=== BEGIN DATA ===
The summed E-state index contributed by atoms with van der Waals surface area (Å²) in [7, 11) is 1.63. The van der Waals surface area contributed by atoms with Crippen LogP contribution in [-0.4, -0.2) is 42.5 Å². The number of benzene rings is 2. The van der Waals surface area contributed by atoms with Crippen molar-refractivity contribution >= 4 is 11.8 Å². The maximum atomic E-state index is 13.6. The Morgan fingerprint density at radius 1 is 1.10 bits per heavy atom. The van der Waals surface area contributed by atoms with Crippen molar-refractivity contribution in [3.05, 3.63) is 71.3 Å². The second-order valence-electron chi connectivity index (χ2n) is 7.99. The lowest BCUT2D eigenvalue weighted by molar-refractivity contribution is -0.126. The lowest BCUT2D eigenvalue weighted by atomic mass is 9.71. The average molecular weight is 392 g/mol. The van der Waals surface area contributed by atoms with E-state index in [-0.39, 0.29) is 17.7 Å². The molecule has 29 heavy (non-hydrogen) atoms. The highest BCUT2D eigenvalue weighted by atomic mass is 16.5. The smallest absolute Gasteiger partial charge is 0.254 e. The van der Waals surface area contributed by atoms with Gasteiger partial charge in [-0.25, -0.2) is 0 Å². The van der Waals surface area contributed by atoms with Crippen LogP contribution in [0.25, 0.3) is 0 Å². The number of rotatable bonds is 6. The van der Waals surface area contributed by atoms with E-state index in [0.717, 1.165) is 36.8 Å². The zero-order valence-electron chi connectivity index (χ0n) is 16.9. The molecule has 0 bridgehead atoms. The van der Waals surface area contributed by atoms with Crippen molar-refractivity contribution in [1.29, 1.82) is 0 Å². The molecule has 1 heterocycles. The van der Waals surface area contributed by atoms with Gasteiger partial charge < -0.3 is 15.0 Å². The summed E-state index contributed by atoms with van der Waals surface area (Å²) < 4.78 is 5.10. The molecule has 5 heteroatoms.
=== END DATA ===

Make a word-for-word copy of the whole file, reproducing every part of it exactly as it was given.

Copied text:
The summed E-state index contributed by atoms with van der Waals surface area (Å²) in [7, 11) is 1.63. The van der Waals surface area contributed by atoms with Crippen LogP contribution in [-0.4, -0.2) is 42.5 Å². The number of benzene rings is 2. The van der Waals surface area contributed by atoms with Crippen molar-refractivity contribution >= 4 is 11.8 Å². The maximum atomic E-state index is 13.6. The Morgan fingerprint density at radius 1 is 1.10 bits per heavy atom. The van der Waals surface area contributed by atoms with Crippen molar-refractivity contribution in [3.05, 3.63) is 71.3 Å². The second-order valence-electron chi connectivity index (χ2n) is 7.99. The lowest BCUT2D eigenvalue weighted by molar-refractivity contribution is -0.126. The lowest BCUT2D eigenvalue weighted by atomic mass is 9.71. The average molecular weight is 392 g/mol. The van der Waals surface area contributed by atoms with E-state index in [-0.39, 0.29) is 17.7 Å². The molecule has 29 heavy (non-hydrogen) atoms. The highest BCUT2D eigenvalue weighted by atomic mass is 16.5. The smallest absolute Gasteiger partial charge is 0.254 e. The van der Waals surface area contributed by atoms with Gasteiger partial charge in [-0.25, -0.2) is 0 Å². The van der Waals surface area contributed by atoms with Crippen LogP contribution in [0.25, 0.3) is 0 Å². The number of rotatable bonds is 6. The van der Waals surface area contributed by atoms with E-state index in [0.717, 1.165) is 36.8 Å². The zero-order valence-electron chi connectivity index (χ0n) is 16.9. The molecule has 0 bridgehead atoms. The van der Waals surface area contributed by atoms with Crippen molar-refractivity contribution in [1.29, 1.82) is 0 Å². The molecule has 1 heterocycles. The van der Waals surface area contributed by atoms with Gasteiger partial charge < -0.3 is 15.0 Å². The summed E-state index contributed by atoms with van der Waals surface area (Å²) < 4.78 is 5.10. The molecule has 5 heteroatoms.